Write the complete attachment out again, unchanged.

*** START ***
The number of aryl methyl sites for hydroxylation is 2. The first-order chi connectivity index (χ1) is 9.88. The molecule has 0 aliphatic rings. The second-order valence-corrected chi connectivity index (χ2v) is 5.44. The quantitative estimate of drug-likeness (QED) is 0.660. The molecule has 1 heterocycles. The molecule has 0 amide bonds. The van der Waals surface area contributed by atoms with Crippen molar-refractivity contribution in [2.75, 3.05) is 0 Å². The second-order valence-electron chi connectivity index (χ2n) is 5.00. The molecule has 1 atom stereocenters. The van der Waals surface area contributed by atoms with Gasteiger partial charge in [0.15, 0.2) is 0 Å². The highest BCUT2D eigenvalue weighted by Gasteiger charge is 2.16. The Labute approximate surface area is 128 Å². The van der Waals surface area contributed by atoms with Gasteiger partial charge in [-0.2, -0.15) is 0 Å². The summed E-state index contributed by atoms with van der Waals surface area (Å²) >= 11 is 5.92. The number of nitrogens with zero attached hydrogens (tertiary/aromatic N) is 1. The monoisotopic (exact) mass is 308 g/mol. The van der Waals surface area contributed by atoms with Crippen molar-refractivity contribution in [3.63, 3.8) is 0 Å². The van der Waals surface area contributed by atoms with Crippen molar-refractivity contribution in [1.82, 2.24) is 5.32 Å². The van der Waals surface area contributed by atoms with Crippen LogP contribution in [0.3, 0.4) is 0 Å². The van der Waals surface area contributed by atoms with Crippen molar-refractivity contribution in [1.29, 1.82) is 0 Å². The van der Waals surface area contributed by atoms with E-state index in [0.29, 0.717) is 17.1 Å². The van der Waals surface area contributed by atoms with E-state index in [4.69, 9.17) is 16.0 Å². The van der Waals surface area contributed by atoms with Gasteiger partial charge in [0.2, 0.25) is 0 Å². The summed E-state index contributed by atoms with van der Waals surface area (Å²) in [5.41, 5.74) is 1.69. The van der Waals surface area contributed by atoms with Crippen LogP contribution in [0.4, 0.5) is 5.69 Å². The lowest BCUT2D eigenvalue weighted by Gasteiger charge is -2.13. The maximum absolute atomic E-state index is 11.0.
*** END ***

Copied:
The number of aryl methyl sites for hydroxylation is 2. The first-order chi connectivity index (χ1) is 9.88. The molecule has 0 aliphatic rings. The second-order valence-corrected chi connectivity index (χ2v) is 5.44. The quantitative estimate of drug-likeness (QED) is 0.660. The molecule has 1 heterocycles. The molecule has 0 amide bonds. The van der Waals surface area contributed by atoms with Crippen molar-refractivity contribution in [2.75, 3.05) is 0 Å². The second-order valence-electron chi connectivity index (χ2n) is 5.00. The molecule has 1 atom stereocenters. The van der Waals surface area contributed by atoms with Gasteiger partial charge in [0.15, 0.2) is 0 Å². The highest BCUT2D eigenvalue weighted by Gasteiger charge is 2.16. The Labute approximate surface area is 128 Å². The van der Waals surface area contributed by atoms with Gasteiger partial charge in [-0.2, -0.15) is 0 Å². The summed E-state index contributed by atoms with van der Waals surface area (Å²) >= 11 is 5.92. The number of nitrogens with zero attached hydrogens (tertiary/aromatic N) is 1. The monoisotopic (exact) mass is 308 g/mol. The van der Waals surface area contributed by atoms with Crippen molar-refractivity contribution in [3.63, 3.8) is 0 Å². The van der Waals surface area contributed by atoms with Crippen molar-refractivity contribution in [1.82, 2.24) is 5.32 Å². The van der Waals surface area contributed by atoms with Crippen LogP contribution in [0.3, 0.4) is 0 Å². The van der Waals surface area contributed by atoms with Crippen molar-refractivity contribution in [1.29, 1.82) is 0 Å². The van der Waals surface area contributed by atoms with E-state index in [0.29, 0.717) is 17.1 Å². The van der Waals surface area contributed by atoms with E-state index in [4.69, 9.17) is 16.0 Å². The van der Waals surface area contributed by atoms with Gasteiger partial charge in [0.2, 0.25) is 0 Å². The summed E-state index contributed by atoms with van der Waals surface area (Å²) in [5.41, 5.74) is 1.69. The van der Waals surface area contributed by atoms with Crippen LogP contribution in [0.4, 0.5) is 5.69 Å². The lowest BCUT2D eigenvalue weighted by Gasteiger charge is -2.13. The maximum absolute atomic E-state index is 11.0.